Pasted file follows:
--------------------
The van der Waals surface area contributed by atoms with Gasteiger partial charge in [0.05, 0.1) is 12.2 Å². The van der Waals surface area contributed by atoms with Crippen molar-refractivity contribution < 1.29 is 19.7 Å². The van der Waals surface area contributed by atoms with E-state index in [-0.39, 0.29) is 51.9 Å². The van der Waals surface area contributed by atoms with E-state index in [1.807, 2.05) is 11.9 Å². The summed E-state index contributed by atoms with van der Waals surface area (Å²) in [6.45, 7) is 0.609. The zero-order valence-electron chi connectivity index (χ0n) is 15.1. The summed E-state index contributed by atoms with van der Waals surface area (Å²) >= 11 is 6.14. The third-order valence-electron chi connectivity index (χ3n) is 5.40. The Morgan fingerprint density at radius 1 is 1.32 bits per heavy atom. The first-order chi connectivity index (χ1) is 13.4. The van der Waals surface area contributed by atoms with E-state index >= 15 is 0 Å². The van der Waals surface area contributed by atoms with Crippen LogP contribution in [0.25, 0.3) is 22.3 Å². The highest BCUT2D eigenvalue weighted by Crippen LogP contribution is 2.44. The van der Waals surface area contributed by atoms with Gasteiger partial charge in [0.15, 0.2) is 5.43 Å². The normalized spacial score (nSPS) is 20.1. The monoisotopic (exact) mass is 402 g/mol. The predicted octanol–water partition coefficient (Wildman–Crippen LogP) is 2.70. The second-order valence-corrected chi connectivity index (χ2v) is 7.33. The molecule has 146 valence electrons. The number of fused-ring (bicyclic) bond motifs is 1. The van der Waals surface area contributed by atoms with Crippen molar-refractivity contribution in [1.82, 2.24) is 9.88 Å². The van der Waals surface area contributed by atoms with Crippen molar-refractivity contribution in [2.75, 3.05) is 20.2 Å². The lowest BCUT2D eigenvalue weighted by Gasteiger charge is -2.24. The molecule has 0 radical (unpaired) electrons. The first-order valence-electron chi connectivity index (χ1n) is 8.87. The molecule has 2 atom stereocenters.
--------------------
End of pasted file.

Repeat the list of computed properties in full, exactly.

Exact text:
The van der Waals surface area contributed by atoms with Gasteiger partial charge in [0.05, 0.1) is 12.2 Å². The van der Waals surface area contributed by atoms with Crippen molar-refractivity contribution < 1.29 is 19.7 Å². The van der Waals surface area contributed by atoms with E-state index in [-0.39, 0.29) is 51.9 Å². The van der Waals surface area contributed by atoms with E-state index in [1.807, 2.05) is 11.9 Å². The summed E-state index contributed by atoms with van der Waals surface area (Å²) in [6.45, 7) is 0.609. The zero-order valence-electron chi connectivity index (χ0n) is 15.1. The summed E-state index contributed by atoms with van der Waals surface area (Å²) >= 11 is 6.14. The third-order valence-electron chi connectivity index (χ3n) is 5.40. The Morgan fingerprint density at radius 1 is 1.32 bits per heavy atom. The first-order chi connectivity index (χ1) is 13.4. The van der Waals surface area contributed by atoms with E-state index >= 15 is 0 Å². The van der Waals surface area contributed by atoms with Crippen LogP contribution in [0.25, 0.3) is 22.3 Å². The highest BCUT2D eigenvalue weighted by Crippen LogP contribution is 2.44. The van der Waals surface area contributed by atoms with Gasteiger partial charge in [0.15, 0.2) is 5.43 Å². The normalized spacial score (nSPS) is 20.1. The monoisotopic (exact) mass is 402 g/mol. The predicted octanol–water partition coefficient (Wildman–Crippen LogP) is 2.70. The second-order valence-corrected chi connectivity index (χ2v) is 7.33. The molecule has 146 valence electrons. The number of fused-ring (bicyclic) bond motifs is 1. The van der Waals surface area contributed by atoms with Crippen molar-refractivity contribution in [1.82, 2.24) is 9.88 Å². The van der Waals surface area contributed by atoms with Crippen molar-refractivity contribution in [2.75, 3.05) is 20.2 Å². The lowest BCUT2D eigenvalue weighted by Gasteiger charge is -2.24. The molecule has 0 radical (unpaired) electrons. The first-order valence-electron chi connectivity index (χ1n) is 8.87. The molecule has 2 atom stereocenters.